We’ve all experienced the feeling. It’s inspired some of the greatest achievements in human history: from poems, to paintings, to architecture, to military campaigns. Perhaps it’s understandable, then, that its mysteries are among the most enduring questions in human history. So what is love?
Speculation about the answer to this question has always run wild. In the early years of civilization, explanations often veered toward the spiritual or supernatural. Passion was as likely to be caused by the intervention of some micro-managing god as it was to come from natural human emotions.
Recently, though, our understanding of love and the science of attraction has become at least somewhat more sophisticated. At a very basic level, romance is one of the most powerful forces in any person’s life. It’s a critical aspect of what makes us human. Scientifically speaking, though, love is a bit more complicated. It’s an interplay between psychological and physiological forces.
It’s also genuinely fascinating. Let’s dive in.
The Science of Attraction
For centuries (if not thousands of years), people have speculated that love comes from the heart. It’s not hard to see why—spending time with someone we find attractive can often feel like something akin to a full-body workout. In reality, though, science has increasingly found that chemical processes in our brain control our experience of love, just as these processes do with ambition, aggression, or any other human emotion.
Speaking simplistically, hormones like adrenaline, dopamine, and serotonin drive attraction. In fact, they are the same hormones the brain releases when a person encounters other new, pleasurable experiences.
Kinds of Love
Then again, however, there isn’t just one kind of love—or one chemical reaction to it. To help explain the complexities of love, a few experts in the field have begun to differentiate a range of experiences we might feel in relation to sex and attraction. For example, Dr. Helen Fisher of Rutgers University in New Jersey studied the experience of love in three separate categories: lust, attraction, and attachment.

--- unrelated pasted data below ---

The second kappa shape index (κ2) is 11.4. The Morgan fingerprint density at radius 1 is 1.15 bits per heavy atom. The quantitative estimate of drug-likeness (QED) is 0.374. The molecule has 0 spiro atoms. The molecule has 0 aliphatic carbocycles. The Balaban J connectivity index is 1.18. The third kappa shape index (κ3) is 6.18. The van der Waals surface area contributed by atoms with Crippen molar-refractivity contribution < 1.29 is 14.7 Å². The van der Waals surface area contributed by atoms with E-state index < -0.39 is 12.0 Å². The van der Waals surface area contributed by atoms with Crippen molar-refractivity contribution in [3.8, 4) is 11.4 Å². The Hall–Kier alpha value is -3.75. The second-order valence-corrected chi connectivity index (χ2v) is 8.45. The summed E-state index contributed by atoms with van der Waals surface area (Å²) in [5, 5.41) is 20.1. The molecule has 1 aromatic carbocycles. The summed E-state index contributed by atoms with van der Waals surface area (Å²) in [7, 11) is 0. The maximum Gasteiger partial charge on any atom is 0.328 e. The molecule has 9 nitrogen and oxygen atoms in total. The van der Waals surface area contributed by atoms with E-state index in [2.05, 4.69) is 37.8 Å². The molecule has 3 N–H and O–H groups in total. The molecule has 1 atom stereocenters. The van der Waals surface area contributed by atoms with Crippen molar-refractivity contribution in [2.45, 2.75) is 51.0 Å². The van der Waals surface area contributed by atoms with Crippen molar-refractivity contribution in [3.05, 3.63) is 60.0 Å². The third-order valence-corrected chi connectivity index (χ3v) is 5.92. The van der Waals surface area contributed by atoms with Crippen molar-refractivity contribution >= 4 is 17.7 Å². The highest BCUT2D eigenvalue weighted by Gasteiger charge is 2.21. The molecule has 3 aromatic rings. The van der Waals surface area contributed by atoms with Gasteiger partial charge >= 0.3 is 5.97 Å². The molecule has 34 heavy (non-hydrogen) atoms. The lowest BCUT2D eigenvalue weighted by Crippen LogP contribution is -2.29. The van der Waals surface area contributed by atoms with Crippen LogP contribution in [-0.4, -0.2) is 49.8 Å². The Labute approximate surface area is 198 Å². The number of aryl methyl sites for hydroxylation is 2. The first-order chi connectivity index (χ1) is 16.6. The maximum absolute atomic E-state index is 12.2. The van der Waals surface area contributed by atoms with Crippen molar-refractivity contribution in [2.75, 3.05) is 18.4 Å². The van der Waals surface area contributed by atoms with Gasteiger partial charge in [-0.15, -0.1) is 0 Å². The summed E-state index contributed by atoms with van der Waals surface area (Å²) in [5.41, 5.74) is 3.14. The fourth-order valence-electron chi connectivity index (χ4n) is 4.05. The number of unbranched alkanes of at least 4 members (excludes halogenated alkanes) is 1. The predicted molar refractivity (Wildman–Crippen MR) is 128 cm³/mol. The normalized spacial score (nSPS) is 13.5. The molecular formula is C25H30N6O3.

According to her research, a different set of hormones governs each of these categories. Lust is the product of the sex hormones, testosterone and estrogen. Attraction, meanwhile, comes from the pleasure centers of the brain, which use dopamine, norepinephrine, and serotonin to dictate behavior. Finally, attachment is the emotional response to the release of vasopressin and oxytocin.
What Is Sexy?
Still, chemical changes are only part of the whole picture. When it comes to choosing a partner, we may also be at the mercy of our subconscious, and researchers studying the science of attraction often draw on evolutionary theory to explain the way humans pick partners. This makes sense, since it’s to our advantage to mate with somebody with the best possible genes. These genes will then be passed on to our children, ensuring that we have healthy kids, who will pass our own genes on for generations to come.
Romance vs Family